• Appropriate policies and programmes to provide access for electricity for all:
    • 100% electrification reach by 2017
    • 24/7 quality supply on demand to all citizens by 2027
    • Starting with consumers with load >20KW by 2017, 3-phase connections by 2022 and all consumers by 2027
  • Policies supporting improved load control through dynamic tariffs and mandatory demand response programmes; bulk consumers by 2014 extending to all 3-phase (or otherwise defined) consumers by 2017
  • Policies created for demand response ready appliances by 2017
  • Enabling programmes and projects in distribution utilities to reduce aggregate technical and commercial (AT&C) losses to below: 15% by 2017, 12% by 2022, and 10% by 2027
  • Enabling programmes and projects in transmission utilities to reduce transmission losses to below: 3.5% by 2017 and 2.5% by 2022     Conversion of existing extra high voltage sub stations in all urban areas to gas-insulated substations
  • Mandated roof top solar for connections with a load >20kW (where space is available)
  • Microgrids (with grid isolation capability) at 1,000 sites including villages, industrial parks and commercial hubs by 2017 and 10,000 sites by 2022
  • Tariff mechanisms, new energy products, energy options and programmes to encourage participation of customers in energy markets and the evolution of ‘prosumers’ (consumers who also produce) by 2017

These are real targets and aspirations and lay the foundation for UK opportunities.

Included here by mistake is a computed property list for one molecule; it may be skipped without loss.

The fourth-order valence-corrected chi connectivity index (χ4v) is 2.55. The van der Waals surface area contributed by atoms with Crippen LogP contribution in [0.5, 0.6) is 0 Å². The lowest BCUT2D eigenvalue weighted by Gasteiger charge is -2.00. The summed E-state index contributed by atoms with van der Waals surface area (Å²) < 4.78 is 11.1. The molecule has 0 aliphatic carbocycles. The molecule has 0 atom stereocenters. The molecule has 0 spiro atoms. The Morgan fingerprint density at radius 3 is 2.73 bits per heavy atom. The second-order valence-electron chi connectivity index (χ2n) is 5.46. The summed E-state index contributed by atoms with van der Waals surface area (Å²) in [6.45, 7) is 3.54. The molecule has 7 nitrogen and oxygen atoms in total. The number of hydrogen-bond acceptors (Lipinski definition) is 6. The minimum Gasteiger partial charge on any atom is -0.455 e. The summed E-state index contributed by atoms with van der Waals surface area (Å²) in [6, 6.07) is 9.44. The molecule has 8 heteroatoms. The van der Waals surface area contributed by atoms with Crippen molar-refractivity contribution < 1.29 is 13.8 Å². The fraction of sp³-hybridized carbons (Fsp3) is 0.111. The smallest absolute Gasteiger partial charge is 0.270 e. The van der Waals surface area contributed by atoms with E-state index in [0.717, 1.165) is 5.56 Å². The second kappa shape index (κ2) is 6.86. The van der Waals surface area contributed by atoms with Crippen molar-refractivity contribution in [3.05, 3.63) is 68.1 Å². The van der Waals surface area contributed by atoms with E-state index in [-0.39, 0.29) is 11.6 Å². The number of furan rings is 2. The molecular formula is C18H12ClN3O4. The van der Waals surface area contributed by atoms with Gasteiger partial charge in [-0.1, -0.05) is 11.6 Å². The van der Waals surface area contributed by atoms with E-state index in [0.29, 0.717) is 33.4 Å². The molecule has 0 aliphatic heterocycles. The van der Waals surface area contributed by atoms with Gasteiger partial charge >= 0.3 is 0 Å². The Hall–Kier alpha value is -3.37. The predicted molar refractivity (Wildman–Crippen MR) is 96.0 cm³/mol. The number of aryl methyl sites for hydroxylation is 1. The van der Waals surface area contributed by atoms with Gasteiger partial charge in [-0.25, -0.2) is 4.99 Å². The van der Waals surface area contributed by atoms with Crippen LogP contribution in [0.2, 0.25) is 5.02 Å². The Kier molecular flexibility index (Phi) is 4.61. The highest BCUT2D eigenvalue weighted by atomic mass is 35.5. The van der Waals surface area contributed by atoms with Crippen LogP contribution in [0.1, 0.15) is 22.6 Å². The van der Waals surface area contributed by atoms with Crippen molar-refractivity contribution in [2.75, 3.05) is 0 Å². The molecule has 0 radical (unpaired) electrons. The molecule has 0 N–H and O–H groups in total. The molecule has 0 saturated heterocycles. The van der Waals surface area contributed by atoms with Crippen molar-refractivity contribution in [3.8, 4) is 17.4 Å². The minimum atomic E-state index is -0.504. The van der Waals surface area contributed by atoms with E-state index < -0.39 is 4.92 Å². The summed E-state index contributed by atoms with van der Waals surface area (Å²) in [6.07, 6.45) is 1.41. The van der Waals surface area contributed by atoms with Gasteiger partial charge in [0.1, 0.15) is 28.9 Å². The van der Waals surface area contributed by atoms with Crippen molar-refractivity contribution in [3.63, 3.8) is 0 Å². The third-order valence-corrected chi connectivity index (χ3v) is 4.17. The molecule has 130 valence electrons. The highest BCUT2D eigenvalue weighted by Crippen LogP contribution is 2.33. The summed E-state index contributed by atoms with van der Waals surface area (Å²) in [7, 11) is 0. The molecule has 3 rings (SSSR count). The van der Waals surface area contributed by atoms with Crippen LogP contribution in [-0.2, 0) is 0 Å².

UK smart grid capability: Potential for export and knowledge share

The UK is a leading nation in smart grid development, having built the knowledge to design intelligent systems that can be an ‘add on’ upgrade to existing asset infrastructure. BEAMA has showcased such technology over the past five years with customers learning through experience of the Low Carbon Network Innovation framework.

Over £600m has been spent on trialling network automation, low voltage monitoring, mesh systems, SCADA solutions, power quality management, energy storage (network and building based), microgrids and distributed generation. On the latter point, there has been a meteoric rise in the growth in PV technology deployment.

The UK has become a global leader in smart metering and association connected device technology through the smart meter roll-out and policy; although it should be remembered that the average customer energy bill in India is £3 and the driver for metering is theft reduction over energy efficiency and other UK derived benefits.

Support for export

Like the Energy Industries Council (EIC), BEAMA is confident that there is opportunity for UK exporters and together co-hosted an international trade and export briefing for manufacturers and network solution providers on 29 June alongside Energy Systems Catapult. The Department for International Trade also briefed companies on its Indian Campaign and aligned support programme.

BEAMA’s recently signed memorandum of understanding with Indian counterpart Indian Electrical and Electronics Manufacturers' Association (IEEMA) means we will support knowledge transfer activities and in March 2018 will be taking a delegation of government grant supported UK companies to the Elecrama trade show.

By Kelly Butler, Deputy CEO and Marketing Director, British Electrotechnical and Allied Manufacturers Association (BEAMA)